You often need to know when one fraction is greater or less than another fraction. Since a fraction is a part of a whole, to find the greater fraction you need to find the fraction that contains more of the whole. If the two fractions simplify to fractions with a common denominator, you can then compare numerators. If the denominators are different, you can find a common denominator first and then compare the numerators.
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Two fractions are equivalent fractions when they represent the same part of a whole. Since equivalent fractions do not always have the same numerator and denominator, one way to determine if two fractions are equivalent is to find a common denominator and rewrite each fraction with that denominator. Once the two fractions have the same denominator, you can check to see if the numerators are equal. If they are equal, then the two fractions are equal as well.
One way to find a common denominator is to check to see if one denominator is a factor of the other denominator. If so, the greater denominator can be used as the common denominator.
Example 

Problem 
Are and equivalent fractions? 


Does ? 
To solve this problem, find a common denominator for the two fractions. This will help you compare the two fractions. Since 6 is a factor of 18, you can write both fractions with 18 as the denominator. 
Start with the fraction . Multiply the denominator, 6, by 3 to get a new denominator of 18. Since you multiply the denominator by 3, you must also multiply the numerator by 3. 

The fraction already has a denominator of 18, so you can leave it as is. 

does not equal 
Compare the fractions. Now that both fractions have the same denominator, 18, you can compare numerators. 

Answer 
and are not equivalent fractions. 
When one denominator is not a factor of the other denominator, you can find a common denominator by multiplying the denominators together.
Example 

Problem 
Determine whether and are equivalent fractions. 


6 • 10 = 60 
Use 60 as a common denominator.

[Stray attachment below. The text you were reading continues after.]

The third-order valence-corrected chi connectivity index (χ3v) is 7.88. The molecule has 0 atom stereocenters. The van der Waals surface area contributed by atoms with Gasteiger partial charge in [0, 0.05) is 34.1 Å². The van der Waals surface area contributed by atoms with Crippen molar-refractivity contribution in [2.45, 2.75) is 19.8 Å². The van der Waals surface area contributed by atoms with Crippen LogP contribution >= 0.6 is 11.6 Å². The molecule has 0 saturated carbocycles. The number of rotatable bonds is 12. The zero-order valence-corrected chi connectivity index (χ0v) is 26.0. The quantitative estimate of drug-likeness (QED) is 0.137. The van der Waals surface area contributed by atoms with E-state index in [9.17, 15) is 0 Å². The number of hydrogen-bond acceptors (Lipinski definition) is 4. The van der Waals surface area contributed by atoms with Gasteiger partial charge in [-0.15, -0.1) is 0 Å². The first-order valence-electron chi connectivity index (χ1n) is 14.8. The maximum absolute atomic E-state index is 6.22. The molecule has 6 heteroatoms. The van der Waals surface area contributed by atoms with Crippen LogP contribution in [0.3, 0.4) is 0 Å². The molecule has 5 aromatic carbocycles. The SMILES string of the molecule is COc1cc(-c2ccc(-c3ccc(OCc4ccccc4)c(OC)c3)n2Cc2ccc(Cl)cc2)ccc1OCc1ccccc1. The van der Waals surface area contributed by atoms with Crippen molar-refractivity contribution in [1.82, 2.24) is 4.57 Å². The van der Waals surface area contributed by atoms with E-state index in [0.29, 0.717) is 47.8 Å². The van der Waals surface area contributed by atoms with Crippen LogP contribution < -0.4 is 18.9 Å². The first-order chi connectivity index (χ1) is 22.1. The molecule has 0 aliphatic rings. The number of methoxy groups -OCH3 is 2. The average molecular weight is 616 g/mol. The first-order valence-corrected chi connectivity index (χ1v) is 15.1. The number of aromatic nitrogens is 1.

Multiply the numerator and denominator of by 10 to get 60 in the denominator. 

Multiply numerator and denominator of by 6. 

Now that the denominators are the same, compare the numerators. 

Answer 
Yes, and are equivalent fractions. 
Since 30 is the value of the numerator for both fractions, the two fractions are equal. 
Notice in the above example you can use 30 as the least common denominator since both 6 and 10 are factors of 30. Any common denominator will work.
In some cases you can simplify one or both of the fractions, which can result in a common denominator.
Example 

Problem 
Determine whether and are equivalent fractions. 




Simplify . Divide the numerator and denominator by the common factor 10. 

is still not in lowest terms, so divide the numerator and the denominator again, this time by the common factor 2. 


Compare the fractions. The numerators and denominators are the same. 

Answer Yes, and are equivalent fractions. 
Note: In the example above you could have used the common factor of 20 to simplify directly to .
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Determining Equivalent Fractions To determine whether or not two fractions are equivalent: Step 1: Rewrite one or both of the fractions so that they have common denominators. Step 2: Compare the numerators to see if they have the same value. If so, then the fractions are equivalent. 
Which of the following fraction pairs are equivalent? A) B) C) D) Show/Hide Answer A) Incorrect. Although the same numbers, 5 and 7, are used in each fraction, the numerators and denominators are not equal, so the fractions cannot be equivalent. The correct answer is . B) Incorrect. 30 is divisible by 10, and 12 is divisible by 6. However, they do not share a common multiple: 6 · 2 = 12, and 10 · 3 = 30. This means the fractions are not equivalent. The correct answer is . C) Correct. Take the fraction and multiply both the numerator and denominator by 4. You are left with the fraction . This means that the two fractions are equivalent. D) Incorrect. The numerators of the two fractions are the same, but the denominators are different. This means the fractions are not equivalent. The correct answer is . Comparing Fractions Using
When given two or more fractions, it is often useful to know which fraction is greater than or less than the other. For example, if the discount in one store is off the original price and the discount in another store is off the original price, which store is offering a better deal? To answer this question, and others like it, you can compare fractions. To determine which fraction is greater, you need to find a common denominator. You can then compare the fractions directly. Since 3 and 4 are both factors of 12, you will divide the whole into 12 parts, create equivalent fractions for and , and then compare. Now you see that contains 4 parts of 12, and contains 3 parts of 12. So, is greater than . As long as the denominators are the same, the fraction with the greater numerator is the greater fraction, as it contains more parts of the whole. The fraction with the lesser numerator is the lesser fraction as it contains fewer parts of the whole. Recall that the symbol means “greater than”. These symbols are inequality symbols. So, the true statement 3 3 is read as “5 is greater than 3”. One way to help you remember the distinction between the two symbols is to think that the smaller end of the symbol points to the lesser number. As with comparing whole numbers, the inequality symbols are used to show when one fraction is “greater than” or “less than” another fraction.